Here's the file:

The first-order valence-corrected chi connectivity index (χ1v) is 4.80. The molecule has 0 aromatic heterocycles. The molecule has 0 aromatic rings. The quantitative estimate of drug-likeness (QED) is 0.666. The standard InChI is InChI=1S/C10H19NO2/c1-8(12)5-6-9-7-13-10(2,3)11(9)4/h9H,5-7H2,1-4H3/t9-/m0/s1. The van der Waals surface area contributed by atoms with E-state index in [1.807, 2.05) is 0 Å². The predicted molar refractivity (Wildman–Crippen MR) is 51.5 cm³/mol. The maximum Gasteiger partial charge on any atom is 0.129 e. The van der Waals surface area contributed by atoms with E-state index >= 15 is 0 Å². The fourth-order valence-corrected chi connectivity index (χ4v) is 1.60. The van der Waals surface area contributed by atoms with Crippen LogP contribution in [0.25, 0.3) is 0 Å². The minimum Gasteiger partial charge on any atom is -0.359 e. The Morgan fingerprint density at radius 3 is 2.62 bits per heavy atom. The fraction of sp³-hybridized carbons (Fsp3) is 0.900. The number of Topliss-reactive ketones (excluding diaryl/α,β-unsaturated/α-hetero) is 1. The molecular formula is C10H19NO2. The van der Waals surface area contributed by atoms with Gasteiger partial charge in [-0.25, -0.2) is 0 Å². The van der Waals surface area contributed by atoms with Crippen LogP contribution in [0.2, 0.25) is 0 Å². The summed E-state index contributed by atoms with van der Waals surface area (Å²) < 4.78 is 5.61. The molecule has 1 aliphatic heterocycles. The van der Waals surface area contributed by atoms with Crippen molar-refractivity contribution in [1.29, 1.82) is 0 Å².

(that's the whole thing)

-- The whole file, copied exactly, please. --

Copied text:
The first-order valence-corrected chi connectivity index (χ1v) is 4.80. The molecule has 0 aromatic heterocycles. The molecule has 0 aromatic rings. The quantitative estimate of drug-likeness (QED) is 0.666. The standard InChI is InChI=1S/C10H19NO2/c1-8(12)5-6-9-7-13-10(2,3)11(9)4/h9H,5-7H2,1-4H3/t9-/m0/s1. The van der Waals surface area contributed by atoms with E-state index in [1.807, 2.05) is 0 Å². The predicted molar refractivity (Wildman–Crippen MR) is 51.5 cm³/mol. The maximum Gasteiger partial charge on any atom is 0.129 e. The van der Waals surface area contributed by atoms with E-state index >= 15 is 0 Å². The fourth-order valence-corrected chi connectivity index (χ4v) is 1.60. The van der Waals surface area contributed by atoms with Crippen LogP contribution in [0.25, 0.3) is 0 Å². The minimum Gasteiger partial charge on any atom is -0.359 e. The Morgan fingerprint density at radius 3 is 2.62 bits per heavy atom. The fraction of sp³-hybridized carbons (Fsp3) is 0.900. The number of Topliss-reactive ketones (excluding diaryl/α,β-unsaturated/α-hetero) is 1. The molecular formula is C10H19NO2. The van der Waals surface area contributed by atoms with Gasteiger partial charge in [-0.25, -0.2) is 0 Å². The van der Waals surface area contributed by atoms with Crippen LogP contribution in [0.2, 0.25) is 0 Å². The summed E-state index contributed by atoms with van der Waals surface area (Å²) < 4.78 is 5.61. The molecule has 1 aliphatic heterocycles. The van der Waals surface area contributed by atoms with Crippen molar-refractivity contribution in [1.29, 1.82) is 0 Å².